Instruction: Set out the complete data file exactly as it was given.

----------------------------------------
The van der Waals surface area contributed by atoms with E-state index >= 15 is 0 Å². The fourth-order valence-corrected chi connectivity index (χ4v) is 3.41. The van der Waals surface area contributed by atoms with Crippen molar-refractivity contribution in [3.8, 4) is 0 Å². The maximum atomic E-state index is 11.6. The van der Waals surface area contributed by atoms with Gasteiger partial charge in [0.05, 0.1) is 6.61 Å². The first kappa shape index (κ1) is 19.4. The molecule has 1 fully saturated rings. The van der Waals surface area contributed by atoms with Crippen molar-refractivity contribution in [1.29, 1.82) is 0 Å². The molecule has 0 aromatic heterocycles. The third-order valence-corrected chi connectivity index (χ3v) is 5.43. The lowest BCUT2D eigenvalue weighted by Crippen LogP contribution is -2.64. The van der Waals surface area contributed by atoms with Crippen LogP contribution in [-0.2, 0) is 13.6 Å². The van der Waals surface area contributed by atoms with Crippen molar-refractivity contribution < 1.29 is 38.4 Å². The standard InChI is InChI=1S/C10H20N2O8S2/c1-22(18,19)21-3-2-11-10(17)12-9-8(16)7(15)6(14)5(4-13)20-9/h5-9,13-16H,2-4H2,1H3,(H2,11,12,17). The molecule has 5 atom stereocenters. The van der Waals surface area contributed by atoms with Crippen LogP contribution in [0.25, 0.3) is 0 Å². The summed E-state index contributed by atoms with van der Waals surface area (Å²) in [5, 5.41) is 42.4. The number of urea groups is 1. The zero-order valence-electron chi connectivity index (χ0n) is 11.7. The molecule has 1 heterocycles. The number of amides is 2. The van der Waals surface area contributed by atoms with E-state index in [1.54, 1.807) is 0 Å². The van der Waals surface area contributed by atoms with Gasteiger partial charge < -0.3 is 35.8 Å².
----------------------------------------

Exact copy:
The van der Waals surface area contributed by atoms with E-state index >= 15 is 0 Å². The fourth-order valence-corrected chi connectivity index (χ4v) is 3.41. The van der Waals surface area contributed by atoms with Crippen molar-refractivity contribution in [3.8, 4) is 0 Å². The maximum atomic E-state index is 11.6. The van der Waals surface area contributed by atoms with Gasteiger partial charge in [0.05, 0.1) is 6.61 Å². The first kappa shape index (κ1) is 19.4. The molecule has 1 fully saturated rings. The van der Waals surface area contributed by atoms with Crippen molar-refractivity contribution in [1.29, 1.82) is 0 Å². The molecule has 0 aromatic heterocycles. The third-order valence-corrected chi connectivity index (χ3v) is 5.43. The lowest BCUT2D eigenvalue weighted by Crippen LogP contribution is -2.64. The van der Waals surface area contributed by atoms with Crippen LogP contribution in [-0.2, 0) is 13.6 Å². The van der Waals surface area contributed by atoms with Crippen molar-refractivity contribution < 1.29 is 38.4 Å². The standard InChI is InChI=1S/C10H20N2O8S2/c1-22(18,19)21-3-2-11-10(17)12-9-8(16)7(15)6(14)5(4-13)20-9/h5-9,13-16H,2-4H2,1H3,(H2,11,12,17). The molecule has 5 atom stereocenters. The van der Waals surface area contributed by atoms with Crippen LogP contribution in [0.25, 0.3) is 0 Å². The summed E-state index contributed by atoms with van der Waals surface area (Å²) in [5, 5.41) is 42.4. The number of urea groups is 1. The zero-order valence-electron chi connectivity index (χ0n) is 11.7. The molecule has 1 heterocycles. The number of amides is 2. The van der Waals surface area contributed by atoms with E-state index in [1.54, 1.807) is 0 Å². The van der Waals surface area contributed by atoms with Gasteiger partial charge < -0.3 is 35.8 Å².